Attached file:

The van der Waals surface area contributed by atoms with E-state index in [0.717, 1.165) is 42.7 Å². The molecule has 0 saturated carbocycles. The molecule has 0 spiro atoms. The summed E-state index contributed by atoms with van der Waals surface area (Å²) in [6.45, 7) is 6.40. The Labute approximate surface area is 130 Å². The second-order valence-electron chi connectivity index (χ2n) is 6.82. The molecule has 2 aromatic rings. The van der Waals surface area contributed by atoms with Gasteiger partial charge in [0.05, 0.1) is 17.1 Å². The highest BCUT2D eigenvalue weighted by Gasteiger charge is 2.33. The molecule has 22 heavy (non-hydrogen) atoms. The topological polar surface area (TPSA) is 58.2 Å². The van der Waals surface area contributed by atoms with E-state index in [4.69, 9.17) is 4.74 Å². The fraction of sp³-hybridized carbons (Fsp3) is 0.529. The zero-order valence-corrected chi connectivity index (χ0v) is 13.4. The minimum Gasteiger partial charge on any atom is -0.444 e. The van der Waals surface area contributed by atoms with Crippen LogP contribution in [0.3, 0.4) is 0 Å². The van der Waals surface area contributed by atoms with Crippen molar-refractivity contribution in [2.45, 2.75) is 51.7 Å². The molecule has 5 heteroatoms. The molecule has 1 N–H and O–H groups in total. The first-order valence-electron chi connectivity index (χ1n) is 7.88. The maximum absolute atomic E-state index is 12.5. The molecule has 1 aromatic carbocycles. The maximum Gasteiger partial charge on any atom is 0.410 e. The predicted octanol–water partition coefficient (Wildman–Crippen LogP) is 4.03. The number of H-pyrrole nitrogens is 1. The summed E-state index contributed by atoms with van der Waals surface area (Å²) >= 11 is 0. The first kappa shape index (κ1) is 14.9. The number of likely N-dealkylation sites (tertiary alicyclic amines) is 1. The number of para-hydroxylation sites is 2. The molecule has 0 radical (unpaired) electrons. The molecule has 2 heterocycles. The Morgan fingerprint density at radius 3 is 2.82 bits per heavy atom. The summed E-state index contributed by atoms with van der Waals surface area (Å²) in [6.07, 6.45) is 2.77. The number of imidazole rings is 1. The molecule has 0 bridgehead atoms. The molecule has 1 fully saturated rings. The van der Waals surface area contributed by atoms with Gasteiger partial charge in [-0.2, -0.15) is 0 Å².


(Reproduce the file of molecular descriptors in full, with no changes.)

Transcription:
The van der Waals surface area contributed by atoms with E-state index in [0.717, 1.165) is 42.7 Å². The molecule has 0 saturated carbocycles. The molecule has 0 spiro atoms. The summed E-state index contributed by atoms with van der Waals surface area (Å²) in [6.45, 7) is 6.40. The Labute approximate surface area is 130 Å². The second-order valence-electron chi connectivity index (χ2n) is 6.82. The molecule has 2 aromatic rings. The van der Waals surface area contributed by atoms with Gasteiger partial charge in [0.05, 0.1) is 17.1 Å². The highest BCUT2D eigenvalue weighted by Gasteiger charge is 2.33. The molecule has 22 heavy (non-hydrogen) atoms. The topological polar surface area (TPSA) is 58.2 Å². The van der Waals surface area contributed by atoms with E-state index in [4.69, 9.17) is 4.74 Å². The fraction of sp³-hybridized carbons (Fsp3) is 0.529. The zero-order valence-corrected chi connectivity index (χ0v) is 13.4. The minimum Gasteiger partial charge on any atom is -0.444 e. The van der Waals surface area contributed by atoms with Crippen LogP contribution in [0.3, 0.4) is 0 Å². The van der Waals surface area contributed by atoms with Crippen molar-refractivity contribution in [2.45, 2.75) is 51.7 Å². The molecule has 5 heteroatoms. The molecule has 1 N–H and O–H groups in total. The first-order valence-electron chi connectivity index (χ1n) is 7.88. The maximum absolute atomic E-state index is 12.5. The molecule has 1 aromatic carbocycles. The maximum Gasteiger partial charge on any atom is 0.410 e. The predicted octanol–water partition coefficient (Wildman–Crippen LogP) is 4.03. The number of H-pyrrole nitrogens is 1. The summed E-state index contributed by atoms with van der Waals surface area (Å²) >= 11 is 0. The first kappa shape index (κ1) is 14.9. The number of likely N-dealkylation sites (tertiary alicyclic amines) is 1. The number of para-hydroxylation sites is 2. The molecule has 0 radical (unpaired) electrons. The molecule has 2 heterocycles. The Morgan fingerprint density at radius 3 is 2.82 bits per heavy atom. The summed E-state index contributed by atoms with van der Waals surface area (Å²) in [6.07, 6.45) is 2.77. The number of imidazole rings is 1. The molecule has 0 bridgehead atoms. The molecule has 1 fully saturated rings. The van der Waals surface area contributed by atoms with Gasteiger partial charge in [-0.2, -0.15) is 0 Å².